As an extrovert in an online school for the past three years, I’ve faced my share of monotony. It can be easy to lose motivation when you’re in a constant cycle of waking up, sitting at your study space, turning on your laptop, and reading lesson after lesson until you’re finished. Learning can become pretty dull after a while, especially if you’re like me and need to get out and be around other people, to keep from going crazy.

Nevertheless, for the first couple years of my online school experience, my job at my church and involvement in the performing arts was all the social interaction I really needed to keep me going each day. Now, in my senior year, I quickly discovered that that wasn’t going to be enough. I personally have always loved learning and was confident that I would never get “senioritis”. I thought that senioritis was just a myth made up by teachers to trick students into working even harder. But, sure enough, when this year rolled around I was hit with a wave of “I don’t care” and “when’s this year going to be over with”. That’s right, senioritis turned out to be a real thing, and I needed to figure out how to cure it – and fast. While there is no one-size-fits-all cure to senioritis, and no definite way to get rid of it for good, I have found a couple things that have helped me enjoy my last year of high school a little bit more. These tips aren’t just for seniors either; it might be called senioritis, but a lack of motivation can hit anyone at any time.

Number one: Take Breaks

There’s no use plowing through your course work when your brain is too tired to function. It’s okay to take short breaks in between lessons to refresh your mind. It may even take you longer to finish your work if you don’t take breaks because you’ll have a harder time concentrating and being productive. It might even help you be motivated if you turn your breaks into rewards. Allow yourself to take a 10-minute break doing something you enjoy doing, like Snapchatting or drawing, after completing a lesson. Or, you could even watch an episode of your favorite show, after finishing a big project. Keep in mind that taking a break does not mean binge watching the first season of Stranger Things on Netflix (I may or may not know this from personal experience). Make sure your breaks are planned out and are short and sweet. Keep yourself on a strict schedule with your breaks and course work to make sure you aren’t getting behind. The point of taking a break is to rejuvenate yourself, so that you can be more productive, not to avoid projects you don’t like.

Number two: Change it up

At iUniversity Prep, your entire education is available to you on your laptop, so take advantage of that opportunity. Doing school at a desk in your house might start out all fine and dandy, but after a while, it can start to feel like you’re under house arrest. There are tons of places with free wifi to do school at, and a change of scenery might help spice up your life a little. I’ve done school anywhere from nearby coffee joints, my church, and even my backyard. One reason you might be struggling to stay engaged in class is because of a lack of vitamin D. Some days when I find myself feeling exhausted and bored with school, all it takes is a step outside. I’m not much of an outdoor person, but I’ve got to admit, sometimes sunshine is the best medicine. Changing up where I did my school work has helped me fight cabin fever and even made my life a little more interesting (especially when there’s coffee! Hello Kindred Coffee Co.).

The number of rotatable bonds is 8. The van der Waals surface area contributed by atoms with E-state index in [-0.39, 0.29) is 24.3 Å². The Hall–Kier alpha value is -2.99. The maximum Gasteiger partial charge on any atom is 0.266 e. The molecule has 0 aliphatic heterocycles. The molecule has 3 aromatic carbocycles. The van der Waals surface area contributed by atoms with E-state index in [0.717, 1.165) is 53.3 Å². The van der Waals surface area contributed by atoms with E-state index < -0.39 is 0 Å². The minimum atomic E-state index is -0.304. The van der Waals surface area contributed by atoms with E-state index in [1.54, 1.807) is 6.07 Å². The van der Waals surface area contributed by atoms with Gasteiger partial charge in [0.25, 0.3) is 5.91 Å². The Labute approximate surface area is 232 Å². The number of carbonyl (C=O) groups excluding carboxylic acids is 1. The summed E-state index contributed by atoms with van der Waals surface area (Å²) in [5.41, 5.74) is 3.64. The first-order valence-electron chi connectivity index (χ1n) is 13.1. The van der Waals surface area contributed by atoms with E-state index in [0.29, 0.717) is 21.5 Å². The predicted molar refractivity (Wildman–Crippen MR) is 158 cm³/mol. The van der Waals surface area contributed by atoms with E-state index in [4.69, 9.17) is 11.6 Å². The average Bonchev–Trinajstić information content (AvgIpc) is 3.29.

Number three: Get Involved

Finally, get involved! Join study groups, attend iUPrep events, go to tutorials, do school at a friend’s house, or spend time getting to know other students. I’ve found that I complete more work when I plan study dates with other friends who are also online students. But, getting involved doesn’t just mean you have to meet classmates in person if that’s not something you’re interested in doing (although it’s nice to be able to put a face to a name in the chat box). iUniversity Prep also has tons of different online clubs that you can partake in, some that don’t even take up too much of your time (iHoot being one of them. *wink* *wink*). It might be easier to feel invested in your school work when you become invested in the school itself, and its students and teachers as well.

Schooling doesn’t have to be boring, and senioritis doesn’t have to take over your learning experience. You can use these tips to help you get through (and even, dare I say, enjoy) the year. If these tips don’t help you, start taking note of how you learn and what helps you be the most productive, and put what you learn about yourself to good use. The more you learn about yourself, the easier it will be to figure out how to make the most out of your school year.